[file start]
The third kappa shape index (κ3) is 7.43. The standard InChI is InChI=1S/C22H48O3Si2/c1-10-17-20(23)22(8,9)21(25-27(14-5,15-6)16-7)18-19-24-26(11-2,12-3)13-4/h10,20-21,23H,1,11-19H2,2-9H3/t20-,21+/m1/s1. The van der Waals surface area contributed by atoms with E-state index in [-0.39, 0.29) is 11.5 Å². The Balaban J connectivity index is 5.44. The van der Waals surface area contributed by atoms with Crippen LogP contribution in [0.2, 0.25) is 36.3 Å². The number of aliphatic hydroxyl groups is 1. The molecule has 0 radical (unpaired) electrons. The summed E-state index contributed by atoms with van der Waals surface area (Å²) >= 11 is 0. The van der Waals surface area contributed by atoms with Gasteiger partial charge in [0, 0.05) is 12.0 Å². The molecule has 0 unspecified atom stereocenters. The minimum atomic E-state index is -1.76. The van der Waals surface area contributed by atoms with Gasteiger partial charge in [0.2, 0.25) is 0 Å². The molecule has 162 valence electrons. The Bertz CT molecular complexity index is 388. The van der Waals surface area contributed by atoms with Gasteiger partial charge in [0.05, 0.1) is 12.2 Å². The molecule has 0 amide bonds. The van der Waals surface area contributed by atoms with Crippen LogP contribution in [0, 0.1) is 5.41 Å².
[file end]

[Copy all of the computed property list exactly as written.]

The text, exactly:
The third kappa shape index (κ3) is 7.43. The standard InChI is InChI=1S/C22H48O3Si2/c1-10-17-20(23)22(8,9)21(25-27(14-5,15-6)16-7)18-19-24-26(11-2,12-3)13-4/h10,20-21,23H,1,11-19H2,2-9H3/t20-,21+/m1/s1. The van der Waals surface area contributed by atoms with E-state index in [-0.39, 0.29) is 11.5 Å². The Balaban J connectivity index is 5.44. The van der Waals surface area contributed by atoms with Crippen LogP contribution in [0.2, 0.25) is 36.3 Å². The number of aliphatic hydroxyl groups is 1. The molecule has 0 radical (unpaired) electrons. The summed E-state index contributed by atoms with van der Waals surface area (Å²) >= 11 is 0. The van der Waals surface area contributed by atoms with Gasteiger partial charge in [0, 0.05) is 12.0 Å². The molecule has 0 unspecified atom stereocenters. The minimum atomic E-state index is -1.76. The van der Waals surface area contributed by atoms with Gasteiger partial charge in [0.2, 0.25) is 0 Å². The molecule has 162 valence electrons. The Bertz CT molecular complexity index is 388. The van der Waals surface area contributed by atoms with Gasteiger partial charge in [0.05, 0.1) is 12.2 Å². The molecule has 0 amide bonds. The van der Waals surface area contributed by atoms with Crippen LogP contribution in [0, 0.1) is 5.41 Å².